Those with hearts troubled by the ceaseless hunger of the senses for sensual objects can cross that oceanic depth on the boat of hearing about the activities of Hari. I have seen it myself.

35

Following the rules of yoga can also destroy tenacious lust and greed, but does not truly satisfy the soul as does loving service of the Lotus Faced.

36

I’ve said all this to answer your questions, sinless one. These secrets behind my birth and activities will also bring you satisfaction.

As Nārada prepares to depart Vyāsa’s company, he leaves him with the most important instructions, “You are depressed because you feel you haven’t truly fulfilled your vow of truly helping humanity, despite your legendary efforts. You have even presented wonderful mystical and philosophical paths (Yoga, etc.) which can alleviate pain, but cannot grant positive pleasure. Your efforts are still incomplete because you have not yet adequately stressed the importance of divine love, which is cultivated and experienced through loving discussion of the glorious name and fame of the All-Attractive, Hari. That is how I became free from sadness and immersed in joy. That is how you will also overcome your depression and incompleteness and experience bliss, as will all of humanity.”

37-38

Sūta said: having said all this, the learned and blessed Nārada Vāsavī’s-son began playing his vīṇa and left to go wherever he might. Ah! The sage of the gods is so fortunate! He delights in playing this instrument and singing the kīrtan of the Bow-Carrier. Thus he brings pleasure into the world of distress.

Sūta expresses his honest and natural admiration of Nārada, whose sole duty is to go wherever he likes playing a divine musical instrument and singing in a manner that brings pleasure to a world otherwise thoroughly beset with distress and anxiety. Many musicians are envied by those who work hard, but none know the secret as well as Narada. To be the perfect carefree bard and musical genius, and to thus bring the highest joy constantly to oneself and one’s audience, one must sing the name and fame of the All-Attractive.

According to Vedic martial sciences, the finest human bows cannot match the weight and size of the bows of heaven, and in turn those heavenly bows cannot compare to one unique bow called Śārnga, which is the sole property of Vishnu. One name for Godhead therefore is “Bow-Carrier.”

English: Lady with Musical Instrument in Bengal

Bengali Lady Plays a Vina

 


The Reincarnation of Nārada

[1.6.25]

Having said that, that great master of beings known by sound not sight, stopped speaking. Feeling grateful for his favor I bowed my head to the glorified of the great.

The second time the boy directly experienced the All-Attractive was not visually, but aurally. However by analogy it is also true that God can be heard in sound more easily than seen by sight.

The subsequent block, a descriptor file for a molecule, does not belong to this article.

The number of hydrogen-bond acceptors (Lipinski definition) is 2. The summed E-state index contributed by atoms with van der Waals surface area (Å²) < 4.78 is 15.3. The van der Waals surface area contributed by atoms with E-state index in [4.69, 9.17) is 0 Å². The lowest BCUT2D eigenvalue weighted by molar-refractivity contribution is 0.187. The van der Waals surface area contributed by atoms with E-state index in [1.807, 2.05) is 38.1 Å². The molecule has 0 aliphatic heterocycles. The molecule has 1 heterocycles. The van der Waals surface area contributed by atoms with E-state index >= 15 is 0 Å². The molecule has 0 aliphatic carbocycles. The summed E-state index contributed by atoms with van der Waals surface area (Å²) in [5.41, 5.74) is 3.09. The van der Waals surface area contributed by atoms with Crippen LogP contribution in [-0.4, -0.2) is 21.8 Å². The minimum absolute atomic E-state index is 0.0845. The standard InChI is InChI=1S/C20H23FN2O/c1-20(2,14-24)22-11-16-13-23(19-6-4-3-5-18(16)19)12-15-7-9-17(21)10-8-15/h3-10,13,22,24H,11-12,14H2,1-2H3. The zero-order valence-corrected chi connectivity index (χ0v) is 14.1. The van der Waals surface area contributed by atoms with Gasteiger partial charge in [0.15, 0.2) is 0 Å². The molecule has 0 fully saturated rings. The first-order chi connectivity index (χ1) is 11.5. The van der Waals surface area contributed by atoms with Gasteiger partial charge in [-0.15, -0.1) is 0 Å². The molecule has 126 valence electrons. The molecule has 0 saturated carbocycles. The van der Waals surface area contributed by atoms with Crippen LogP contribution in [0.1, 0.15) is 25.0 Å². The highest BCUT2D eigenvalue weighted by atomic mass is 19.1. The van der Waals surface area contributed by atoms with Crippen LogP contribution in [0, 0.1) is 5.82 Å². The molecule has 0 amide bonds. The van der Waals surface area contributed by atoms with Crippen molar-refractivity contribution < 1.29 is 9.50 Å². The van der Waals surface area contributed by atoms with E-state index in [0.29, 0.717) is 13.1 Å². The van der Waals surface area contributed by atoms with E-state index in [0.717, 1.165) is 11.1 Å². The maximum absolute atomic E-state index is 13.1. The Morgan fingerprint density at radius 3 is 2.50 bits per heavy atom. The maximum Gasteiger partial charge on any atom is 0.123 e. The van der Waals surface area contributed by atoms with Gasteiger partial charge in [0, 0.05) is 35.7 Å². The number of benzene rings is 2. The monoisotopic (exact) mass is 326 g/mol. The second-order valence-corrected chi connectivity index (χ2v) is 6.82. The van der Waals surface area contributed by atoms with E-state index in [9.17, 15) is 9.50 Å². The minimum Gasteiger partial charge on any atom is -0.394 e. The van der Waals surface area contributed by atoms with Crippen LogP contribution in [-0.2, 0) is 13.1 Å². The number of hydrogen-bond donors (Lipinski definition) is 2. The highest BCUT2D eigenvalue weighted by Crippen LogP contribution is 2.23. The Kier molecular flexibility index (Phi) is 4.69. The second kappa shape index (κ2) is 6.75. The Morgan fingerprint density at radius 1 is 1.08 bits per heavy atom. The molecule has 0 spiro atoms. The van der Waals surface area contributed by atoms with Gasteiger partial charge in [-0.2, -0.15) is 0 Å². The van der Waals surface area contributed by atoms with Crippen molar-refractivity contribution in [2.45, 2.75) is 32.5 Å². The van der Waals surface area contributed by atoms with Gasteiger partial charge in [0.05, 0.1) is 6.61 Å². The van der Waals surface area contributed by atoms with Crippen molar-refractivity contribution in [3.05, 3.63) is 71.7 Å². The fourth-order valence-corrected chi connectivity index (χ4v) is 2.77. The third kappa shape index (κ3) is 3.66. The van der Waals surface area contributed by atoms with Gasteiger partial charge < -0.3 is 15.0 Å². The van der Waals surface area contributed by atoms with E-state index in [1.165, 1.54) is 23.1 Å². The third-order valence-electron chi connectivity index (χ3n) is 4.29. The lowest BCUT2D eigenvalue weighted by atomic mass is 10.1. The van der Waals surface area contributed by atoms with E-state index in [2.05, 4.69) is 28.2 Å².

[26]

Shamelessly chanting the names of the Unlimited and remembering his auspicious and mysterious deeds I travelled the world with a mind full of satisfaction and void of desires, awaiting that time without pride or hatred.

After this second encounter with the All-Attractive, the boy received the news that they would not again meet until he was fully purified. So Nārada set out to accomplish that objective. It is quite essential for a spiritualist to be shameless. We cannot get far by feeling embarrassed of our affection for the All-Attractive. Without embarrassment the boy went about everywhere chanting the names of the Unlimited All-Attractive. By this chanting he constantly remembered the very confidential, mysterious, auspicious and purifying deeds of Kṛṣṇa. He knew that by doing so he would soon attain complete purity, and therefore kept no space in his heart reserved for pride or hatred.

[27]

Thus by keeping my mind on Kṛṣṇa I remained free from attachments and my soul became completely pure. In due course of time, that time appeared, like lightning from a cloud.

In due course, the boy attained complete purity by chanting the names of the All-Attractive and remembering his divine deeds. When that time came there was a very sudden illumination. The purified child was like a cloud, and suddenly the divine energy of Godhead appeared like a flash of golden lightning.

[28]

A pure body fit to associate with Godhead was awarded to me, and the limiting body of five elements fell away.

The flash of lightning of Godhead’s energy granted to the boy a form that is on a par with God’s own limitless form. The limiting, restrictive body created by earth, water, fire, air and ether just fell away unnoticed. This spiritual body is Nārada.

[29-30]

At the end of the kalpa, during devestation, Nārāyaṇa lay upon the ocean and recalled everything within himself by inhaling, including Brahmā and I. When this creation had expired for a thousand ages the desire to create caused the sages, headed by Marīci to appear from his exhalation. I too appeared.

A kalpa is a very long measure of time defined as a thousand revolutions of the four ages. By celestial reckoning this comes to roughly 4.32 billion years. This duration is equal to one day for the creator, Brahmā; just a day, not a night. At the end each day, Brahmā must sleep and during that time everything in his universe disintegrates. The Purusha (Original Incarnation of Godhead) from which Brahmā was born inhales and thus recalls within himself all the components of creation, including Brahmā. Not everything is destroyed by this inhalation. The very highest entities in the universe, like Brahmā and Nārada merely rest within the Purusha for another kalpa. When the kalpa of rest is completed, Purusha exhales and a new kalpa of creation begins.